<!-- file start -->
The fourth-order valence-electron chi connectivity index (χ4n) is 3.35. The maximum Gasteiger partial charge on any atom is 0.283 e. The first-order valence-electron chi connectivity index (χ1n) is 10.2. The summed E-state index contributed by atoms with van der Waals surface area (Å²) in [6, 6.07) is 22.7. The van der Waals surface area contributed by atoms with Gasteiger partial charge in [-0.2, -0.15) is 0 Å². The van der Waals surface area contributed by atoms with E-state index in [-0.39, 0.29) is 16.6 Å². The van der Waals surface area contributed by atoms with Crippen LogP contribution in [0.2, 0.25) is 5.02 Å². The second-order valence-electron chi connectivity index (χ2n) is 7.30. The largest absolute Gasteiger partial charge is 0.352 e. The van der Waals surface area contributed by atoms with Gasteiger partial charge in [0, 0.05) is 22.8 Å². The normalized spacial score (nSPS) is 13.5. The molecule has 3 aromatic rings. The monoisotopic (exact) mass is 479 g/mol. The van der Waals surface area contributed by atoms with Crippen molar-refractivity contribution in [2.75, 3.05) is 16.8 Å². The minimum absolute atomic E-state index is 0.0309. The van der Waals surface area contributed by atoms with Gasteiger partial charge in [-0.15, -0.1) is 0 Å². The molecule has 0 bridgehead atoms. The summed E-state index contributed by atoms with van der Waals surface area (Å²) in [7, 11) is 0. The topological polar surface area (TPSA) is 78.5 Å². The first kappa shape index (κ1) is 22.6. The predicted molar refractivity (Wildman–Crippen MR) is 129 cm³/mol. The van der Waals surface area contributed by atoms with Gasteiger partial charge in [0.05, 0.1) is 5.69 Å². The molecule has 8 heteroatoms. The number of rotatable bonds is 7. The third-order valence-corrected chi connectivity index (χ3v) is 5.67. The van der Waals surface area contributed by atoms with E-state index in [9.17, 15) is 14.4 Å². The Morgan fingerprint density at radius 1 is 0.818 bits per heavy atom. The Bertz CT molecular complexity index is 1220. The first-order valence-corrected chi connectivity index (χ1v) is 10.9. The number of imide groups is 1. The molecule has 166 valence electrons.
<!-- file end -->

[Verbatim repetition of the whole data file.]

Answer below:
The fourth-order valence-electron chi connectivity index (χ4n) is 3.35. The maximum Gasteiger partial charge on any atom is 0.283 e. The first-order valence-electron chi connectivity index (χ1n) is 10.2. The summed E-state index contributed by atoms with van der Waals surface area (Å²) in [6, 6.07) is 22.7. The van der Waals surface area contributed by atoms with Gasteiger partial charge in [-0.2, -0.15) is 0 Å². The van der Waals surface area contributed by atoms with E-state index in [-0.39, 0.29) is 16.6 Å². The van der Waals surface area contributed by atoms with Crippen LogP contribution in [0.2, 0.25) is 5.02 Å². The second-order valence-electron chi connectivity index (χ2n) is 7.30. The largest absolute Gasteiger partial charge is 0.352 e. The van der Waals surface area contributed by atoms with Gasteiger partial charge in [0, 0.05) is 22.8 Å². The normalized spacial score (nSPS) is 13.5. The molecule has 3 aromatic rings. The monoisotopic (exact) mass is 479 g/mol. The van der Waals surface area contributed by atoms with Crippen molar-refractivity contribution in [2.75, 3.05) is 16.8 Å². The minimum absolute atomic E-state index is 0.0309. The van der Waals surface area contributed by atoms with Gasteiger partial charge in [-0.15, -0.1) is 0 Å². The molecule has 0 bridgehead atoms. The summed E-state index contributed by atoms with van der Waals surface area (Å²) in [7, 11) is 0. The topological polar surface area (TPSA) is 78.5 Å². The first kappa shape index (κ1) is 22.6. The predicted molar refractivity (Wildman–Crippen MR) is 129 cm³/mol. The van der Waals surface area contributed by atoms with Gasteiger partial charge in [0.05, 0.1) is 5.69 Å². The molecule has 8 heteroatoms. The number of rotatable bonds is 7. The third-order valence-corrected chi connectivity index (χ3v) is 5.67. The van der Waals surface area contributed by atoms with E-state index in [9.17, 15) is 14.4 Å². The Morgan fingerprint density at radius 1 is 0.818 bits per heavy atom. The Bertz CT molecular complexity index is 1220. The first-order valence-corrected chi connectivity index (χ1v) is 10.9. The number of imide groups is 1. The molecule has 166 valence electrons.